May 31, 2013
By Charles Goldberg
DESTIN, Fla. — They didn't vote on the headline issue of whether to play an eight or nine-game conference schedule. They didn't vote on a league-wide drug test. They're still exploring the impact of concussions.
The Southeastern Conference spring meetings ended quietly Friday — except for the people who balance athletic budgets. Auburn, the 13 other member schools and the league office each received a record $20.7 million payday as the league divided its revenue from television, bowls and other sources.
You know, just another day the office for the Southeastern Conference.
"This was more of a regular meeting," said Auburn's Jay Jacobs, who is chairman of the SEC athletic directors. "The last three or four years it's been about the playoff, SEC TV, it's been about expansion. This was more straight-forward.
"This one was informative and was about the accomplishments for our student-athletes."
The conference will find even more riches beginning in 2014 when the new SEC television network kicks in. In all, it distributed a total of $289.4 million to the schools Friday.
It didn't take long, either.
"It was the shortest business meeting in the almost-80-year history of the Southeastern Conference," said commissioner Mike Slive.
The meeting adjourned, and Jacobs was already looking ahead.
"I'm certainly looking forward to a new chapter in football this fall with Gus Malzahn," he said. "All of us are excited about his vision for football. I'm certainly looking forward to us getting better in each of our sports next year. We provide our coaches with every opportunity, resource-wise, to compete at the highest level. The expectations are high, and as we move forward to hire a softball coach and baseball coach, our expectations aren't going down — they're going up.
"We're going to do everything for our student-athletes to get a diploma in their hand and a championship ring on their finger."
Auburn wants to stay with the eight-game conference schedule. But Slive said a nine-game schedule will be considered.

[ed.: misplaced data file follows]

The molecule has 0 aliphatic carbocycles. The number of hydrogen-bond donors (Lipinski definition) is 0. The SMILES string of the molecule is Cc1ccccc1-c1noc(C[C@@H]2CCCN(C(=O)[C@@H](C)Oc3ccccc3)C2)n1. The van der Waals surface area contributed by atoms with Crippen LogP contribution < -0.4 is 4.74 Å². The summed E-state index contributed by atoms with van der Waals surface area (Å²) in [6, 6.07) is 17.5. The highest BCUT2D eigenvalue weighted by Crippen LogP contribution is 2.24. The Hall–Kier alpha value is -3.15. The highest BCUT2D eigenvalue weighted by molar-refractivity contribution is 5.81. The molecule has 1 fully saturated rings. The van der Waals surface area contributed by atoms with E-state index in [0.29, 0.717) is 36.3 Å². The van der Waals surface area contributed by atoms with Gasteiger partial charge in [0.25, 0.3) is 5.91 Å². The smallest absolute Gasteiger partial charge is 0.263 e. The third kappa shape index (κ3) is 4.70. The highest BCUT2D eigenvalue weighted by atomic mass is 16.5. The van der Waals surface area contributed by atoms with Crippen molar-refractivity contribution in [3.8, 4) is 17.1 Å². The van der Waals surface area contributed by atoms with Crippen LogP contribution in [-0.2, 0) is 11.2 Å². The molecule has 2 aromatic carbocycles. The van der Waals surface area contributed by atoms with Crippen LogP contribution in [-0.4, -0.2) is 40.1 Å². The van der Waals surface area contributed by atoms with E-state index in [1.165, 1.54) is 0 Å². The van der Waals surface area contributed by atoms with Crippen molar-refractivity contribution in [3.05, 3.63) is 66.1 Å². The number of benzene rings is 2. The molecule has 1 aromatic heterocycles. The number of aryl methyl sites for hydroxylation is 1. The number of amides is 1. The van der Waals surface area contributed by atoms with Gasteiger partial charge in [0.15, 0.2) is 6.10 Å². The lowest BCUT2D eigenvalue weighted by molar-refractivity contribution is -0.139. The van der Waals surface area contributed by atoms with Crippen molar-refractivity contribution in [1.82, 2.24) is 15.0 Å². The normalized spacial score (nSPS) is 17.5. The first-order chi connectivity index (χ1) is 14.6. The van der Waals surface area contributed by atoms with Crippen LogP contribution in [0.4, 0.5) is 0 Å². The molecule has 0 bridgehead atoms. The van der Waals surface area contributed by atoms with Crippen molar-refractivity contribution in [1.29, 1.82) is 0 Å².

"We'll start immediately to model every option we can think of," Slive said.
"This will be an important exercise because it's very hard to conceive of a schedule that can make everybody happy about everything they want."
The possible move to a nine-game conference schedule and ending "rivalry" games such as Auburn-Georgia dominated the talk the first three days of the annual meetings, or least in the media. But, as expected, no action was taken.
Jacobs says he wants to stay with an eight-game schedule and a 6-1-1 format that would keep Georgia as Auburn's permanent East Division rival. But he said a move to a nine-game schedule could come as early as 2015, if the league votes that way.
"But right now it's eight games and the 6-1-1, and that's how we're proceeding with the schedules," Jacobs said.
Some of the four-day meeting highlights were:
•Despite the talk in the media of football schedules, "we devoted a good part of our time this week to basketball," Slive said. The reason the league did was to encourage teams to stop scheduling overmatched teams just to get a guaranteed victory but instead schedule competitive games to improved the league's RPI to help get teams into the NCAA Tournament.
•The SEC is in negotiations to find replacements for its tie-ins with the Cotton and Chick-fil-A bowls, which will be part of the new playoffs for the 2014 season.
Slive said he would press the bowls to lower their ticket requirements. Generally, schools are responsible for their entire ticket allotment, even if the tickets are not sold.
•Slive said the league is concerned about concussions, and will follow a new rule that prevents hits about the shoulders. But he said most of the discussions by the coaches were about safety concerns about illegal blocks below the waist.
The SEC may push for a change in that rule for this season.
•Arkansas coach Rich Bielema said earlier in the week that today's fast-paced offenses — like the one Malzahn employs — put tiring defensive players at risk because teams don't have enough time for substitutions.
"That has been expressed," Slive said.
Malzahn addressed it earlier in the week.
"I'd say that's probably a more in-shape issue than anything," he said.
•The league kicked around a stipend for players, mainly in football and basketball. South Carolina coach Steve Spurrier has been an advocate of that, but there are numerous issues, including Title IX, that would have to be resolved before any stipend is increased.
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